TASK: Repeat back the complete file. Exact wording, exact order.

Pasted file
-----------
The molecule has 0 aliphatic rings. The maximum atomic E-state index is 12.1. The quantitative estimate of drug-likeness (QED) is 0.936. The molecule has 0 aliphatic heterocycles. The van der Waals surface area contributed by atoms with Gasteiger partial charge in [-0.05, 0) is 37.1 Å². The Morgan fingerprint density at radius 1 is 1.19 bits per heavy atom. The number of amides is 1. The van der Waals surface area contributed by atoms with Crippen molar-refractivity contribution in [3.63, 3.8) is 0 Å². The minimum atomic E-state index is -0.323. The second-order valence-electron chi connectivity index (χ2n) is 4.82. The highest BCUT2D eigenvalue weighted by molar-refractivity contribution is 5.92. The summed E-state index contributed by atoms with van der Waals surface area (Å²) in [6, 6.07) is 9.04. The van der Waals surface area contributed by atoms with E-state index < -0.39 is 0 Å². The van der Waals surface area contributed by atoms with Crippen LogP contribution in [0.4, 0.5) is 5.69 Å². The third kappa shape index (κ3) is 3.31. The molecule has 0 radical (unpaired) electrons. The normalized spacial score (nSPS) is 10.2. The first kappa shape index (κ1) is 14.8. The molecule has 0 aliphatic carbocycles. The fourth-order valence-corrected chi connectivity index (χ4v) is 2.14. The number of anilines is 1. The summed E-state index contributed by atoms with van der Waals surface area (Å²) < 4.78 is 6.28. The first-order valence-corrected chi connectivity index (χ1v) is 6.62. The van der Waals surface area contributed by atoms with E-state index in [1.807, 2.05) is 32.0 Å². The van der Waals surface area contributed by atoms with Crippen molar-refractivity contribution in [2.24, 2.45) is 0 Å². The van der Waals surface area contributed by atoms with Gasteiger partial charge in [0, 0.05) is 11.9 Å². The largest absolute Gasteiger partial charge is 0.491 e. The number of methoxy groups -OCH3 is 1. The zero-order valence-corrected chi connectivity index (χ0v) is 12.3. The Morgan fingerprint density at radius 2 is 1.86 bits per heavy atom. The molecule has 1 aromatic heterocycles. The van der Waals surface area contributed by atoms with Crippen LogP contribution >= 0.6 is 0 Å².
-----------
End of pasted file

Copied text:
The molecule has 0 aliphatic rings. The maximum atomic E-state index is 12.1. The quantitative estimate of drug-likeness (QED) is 0.936. The molecule has 0 aliphatic heterocycles. The van der Waals surface area contributed by atoms with Gasteiger partial charge in [-0.05, 0) is 37.1 Å². The Morgan fingerprint density at radius 1 is 1.19 bits per heavy atom. The number of amides is 1. The van der Waals surface area contributed by atoms with Crippen molar-refractivity contribution in [3.63, 3.8) is 0 Å². The minimum atomic E-state index is -0.323. The second-order valence-electron chi connectivity index (χ2n) is 4.82. The highest BCUT2D eigenvalue weighted by molar-refractivity contribution is 5.92. The summed E-state index contributed by atoms with van der Waals surface area (Å²) in [6, 6.07) is 9.04. The van der Waals surface area contributed by atoms with E-state index < -0.39 is 0 Å². The van der Waals surface area contributed by atoms with Crippen LogP contribution in [0.4, 0.5) is 5.69 Å². The third kappa shape index (κ3) is 3.31. The molecule has 0 radical (unpaired) electrons. The normalized spacial score (nSPS) is 10.2. The first kappa shape index (κ1) is 14.8. The molecule has 0 aliphatic carbocycles. The fourth-order valence-corrected chi connectivity index (χ4v) is 2.14. The number of anilines is 1. The summed E-state index contributed by atoms with van der Waals surface area (Å²) < 4.78 is 6.28. The first-order valence-corrected chi connectivity index (χ1v) is 6.62. The van der Waals surface area contributed by atoms with E-state index in [1.807, 2.05) is 32.0 Å². The van der Waals surface area contributed by atoms with Crippen molar-refractivity contribution in [2.24, 2.45) is 0 Å². The van der Waals surface area contributed by atoms with Gasteiger partial charge in [0, 0.05) is 11.9 Å². The largest absolute Gasteiger partial charge is 0.491 e. The number of methoxy groups -OCH3 is 1. The zero-order valence-corrected chi connectivity index (χ0v) is 12.3. The Morgan fingerprint density at radius 2 is 1.86 bits per heavy atom. The molecule has 1 aromatic heterocycles. The van der Waals surface area contributed by atoms with Crippen LogP contribution >= 0.6 is 0 Å².